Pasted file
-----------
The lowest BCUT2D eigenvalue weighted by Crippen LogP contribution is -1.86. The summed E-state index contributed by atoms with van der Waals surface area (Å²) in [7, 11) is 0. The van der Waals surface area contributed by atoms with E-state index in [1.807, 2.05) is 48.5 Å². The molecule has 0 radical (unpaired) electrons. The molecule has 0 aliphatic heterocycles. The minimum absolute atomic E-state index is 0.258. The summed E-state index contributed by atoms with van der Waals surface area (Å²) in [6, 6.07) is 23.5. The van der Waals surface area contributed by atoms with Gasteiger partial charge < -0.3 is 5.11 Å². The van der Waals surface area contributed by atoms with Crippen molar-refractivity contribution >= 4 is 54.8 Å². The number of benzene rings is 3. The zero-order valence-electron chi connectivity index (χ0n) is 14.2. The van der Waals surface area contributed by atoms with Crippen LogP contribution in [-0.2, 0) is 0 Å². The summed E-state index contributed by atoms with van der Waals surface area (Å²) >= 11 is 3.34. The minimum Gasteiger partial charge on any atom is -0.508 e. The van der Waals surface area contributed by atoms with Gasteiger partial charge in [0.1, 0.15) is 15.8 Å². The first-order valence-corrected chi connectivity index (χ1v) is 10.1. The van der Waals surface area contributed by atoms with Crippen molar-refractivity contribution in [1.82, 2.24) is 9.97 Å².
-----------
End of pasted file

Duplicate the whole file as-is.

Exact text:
The lowest BCUT2D eigenvalue weighted by Crippen LogP contribution is -1.86. The summed E-state index contributed by atoms with van der Waals surface area (Å²) in [7, 11) is 0. The van der Waals surface area contributed by atoms with E-state index in [1.807, 2.05) is 48.5 Å². The molecule has 0 radical (unpaired) electrons. The molecule has 0 aliphatic heterocycles. The minimum absolute atomic E-state index is 0.258. The summed E-state index contributed by atoms with van der Waals surface area (Å²) in [6, 6.07) is 23.5. The van der Waals surface area contributed by atoms with Gasteiger partial charge < -0.3 is 5.11 Å². The van der Waals surface area contributed by atoms with Crippen molar-refractivity contribution >= 4 is 54.8 Å². The number of benzene rings is 3. The zero-order valence-electron chi connectivity index (χ0n) is 14.2. The van der Waals surface area contributed by atoms with Crippen LogP contribution in [-0.2, 0) is 0 Å². The summed E-state index contributed by atoms with van der Waals surface area (Å²) >= 11 is 3.34. The minimum Gasteiger partial charge on any atom is -0.508 e. The van der Waals surface area contributed by atoms with Gasteiger partial charge in [0.1, 0.15) is 15.8 Å². The first-order valence-corrected chi connectivity index (χ1v) is 10.1. The van der Waals surface area contributed by atoms with Crippen molar-refractivity contribution in [1.82, 2.24) is 9.97 Å².